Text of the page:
Assuming, $$V_i\gg \delta_i$$. If kinetics is important minimal will be occupied roughly equally, $$\Delta S_{q_i} = k_B\ln 2$$. [then when you cool from the high temperature state (assuming $$V_i\gg \delta_i$$), you will find that some of the $$2$$ states will remain since they cannot traverse the barrier to get to the one state.]

The energy stored in the higher state by accident is $$\delta_i$$ per $$q_i$$, (50%). $$\Delta S_{q_i} \sim \frac{\Delta Q_i}{T}$$. Note, we only have two temperatures, $$T_1 \sim \frac{V_i}{k_B}$$ and $$T_2 \sim \frac{\delta_i}{k_B}\ll\frac{V_i}{k_B}$$. In our case, $$T=T_2$$. We can call $$T$$, $$T_{freeze}$$. So, $$T_{freeze} \sim \frac{\delta_i}{k_B}\ll\frac{V_i}{k_B} \sim \frac{\delta_i}{\frac{\delta_i}{k_B}}\sim k_B$$.

The time scale for this hopping is $$\tau\sim 10^{-12}$$ s.

Lenard-Jones potential - Annealing MC - 39 particles. Numerical does not give good results. Can only solve the system classically and then simulate the dynamics for reasonable results.

## Information Theory

### Initial Remarks

If you cannot get or use the information then the entropy does not change for a system. (The information to be put in the next process)

The information you can gain about the system. It is external to the system but is a state variable.

### Lecture

$$S_{discrete} = -k_B\langle\ln p_i\rangle = -k_B\sum_i p_i\ln p_i = -k_B\sum_i\frac{1}{W}\ln\frac{1}{W} = k_B \ln W = k_B\int_{E<\mathcal{H}(\mathbb{P},\mathbb{Q}) < E+\delta E}\frac{d\mathbb{P}d\mathbb{Q}}{\delta N}\rho(\mathbb{P},\mathbb{Q})\ln\rho(\mathbb{P},\mathbb{Q}) = -k_B\text{Tr}(\hat{\rho}\ln\hat{\rho})$$ with $$\rho:=$$ density matrix. Some texts call $$\langle \ln p\rangle$$ the suprisal fuction, the ensemble average of ’suprise’.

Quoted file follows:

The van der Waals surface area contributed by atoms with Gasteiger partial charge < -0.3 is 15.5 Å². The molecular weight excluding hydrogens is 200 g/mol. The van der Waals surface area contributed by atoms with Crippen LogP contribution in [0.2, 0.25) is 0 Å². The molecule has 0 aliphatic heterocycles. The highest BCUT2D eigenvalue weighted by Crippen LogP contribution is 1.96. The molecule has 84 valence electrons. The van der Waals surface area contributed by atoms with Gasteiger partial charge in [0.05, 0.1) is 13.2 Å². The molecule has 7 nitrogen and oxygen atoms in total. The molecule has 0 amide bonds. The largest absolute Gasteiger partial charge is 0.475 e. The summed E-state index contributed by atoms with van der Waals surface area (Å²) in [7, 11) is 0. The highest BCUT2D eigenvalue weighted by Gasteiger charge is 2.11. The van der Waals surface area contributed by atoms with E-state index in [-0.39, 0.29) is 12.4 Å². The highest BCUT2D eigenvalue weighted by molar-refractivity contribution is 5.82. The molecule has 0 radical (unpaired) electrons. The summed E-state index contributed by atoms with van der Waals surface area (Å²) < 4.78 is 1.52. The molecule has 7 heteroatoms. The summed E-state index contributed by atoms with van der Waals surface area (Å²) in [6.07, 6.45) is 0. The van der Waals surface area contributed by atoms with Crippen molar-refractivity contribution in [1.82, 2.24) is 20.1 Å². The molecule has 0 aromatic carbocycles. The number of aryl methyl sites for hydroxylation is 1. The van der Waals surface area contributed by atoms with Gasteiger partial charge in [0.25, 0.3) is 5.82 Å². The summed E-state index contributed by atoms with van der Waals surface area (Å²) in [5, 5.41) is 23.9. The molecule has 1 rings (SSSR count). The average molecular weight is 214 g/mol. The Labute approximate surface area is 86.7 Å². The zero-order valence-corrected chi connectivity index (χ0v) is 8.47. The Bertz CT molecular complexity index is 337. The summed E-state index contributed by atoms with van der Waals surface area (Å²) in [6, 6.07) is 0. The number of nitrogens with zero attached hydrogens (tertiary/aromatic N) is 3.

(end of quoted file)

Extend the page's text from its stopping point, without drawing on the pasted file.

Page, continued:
#### Examples

Box: 3 balls: 1 red, 2 green.

For the first draw: $$p(R) = \frac{1}{3}, p(G) = \frac{2}{3}$$.

If we put it back, we get independent draws. For the second draw (without putting back): $$p(R_2) = p(R_1)p(R_2|R_1) + p(G_1)p(R_2|G_1) = 0 + \frac{2}{3}1 = \frac{1}{3}$$, $$p(G_2) = p(R_1)p(G_2|R_1) + p(G_1)p(G_2|G_1) = \frac{1}{3}(1) + \frac{2}{3}\frac{1}{2} = \frac{2}{3}$$.

For the third draw (without putting back): $$p(R_3) = p(G_1G_2)p(R_3|G_1G_2) = p(G_1)p(G_2|G_1)p(R_3|G_1G_2) = \frac{2}{3}\frac{1}{2} = \frac{1}{3}$$. $$p(G_3) = 1-p(R_3) = \frac{2}{3}$$.

### Measure of Suprise

What is information…

You won the Lottery! -> Huge suprise because it is highly unlikely. I.e. $$p\to 0$$. So suprise $$\to\infty$$.

You didn’t win the Lottery! -> ’Almost’ no suprise since it is highly likely. I.e. $$p\to 1$$ so suprise $$\to 0$$.

Note, $$-\ln p$$ has this behavior.

#### Information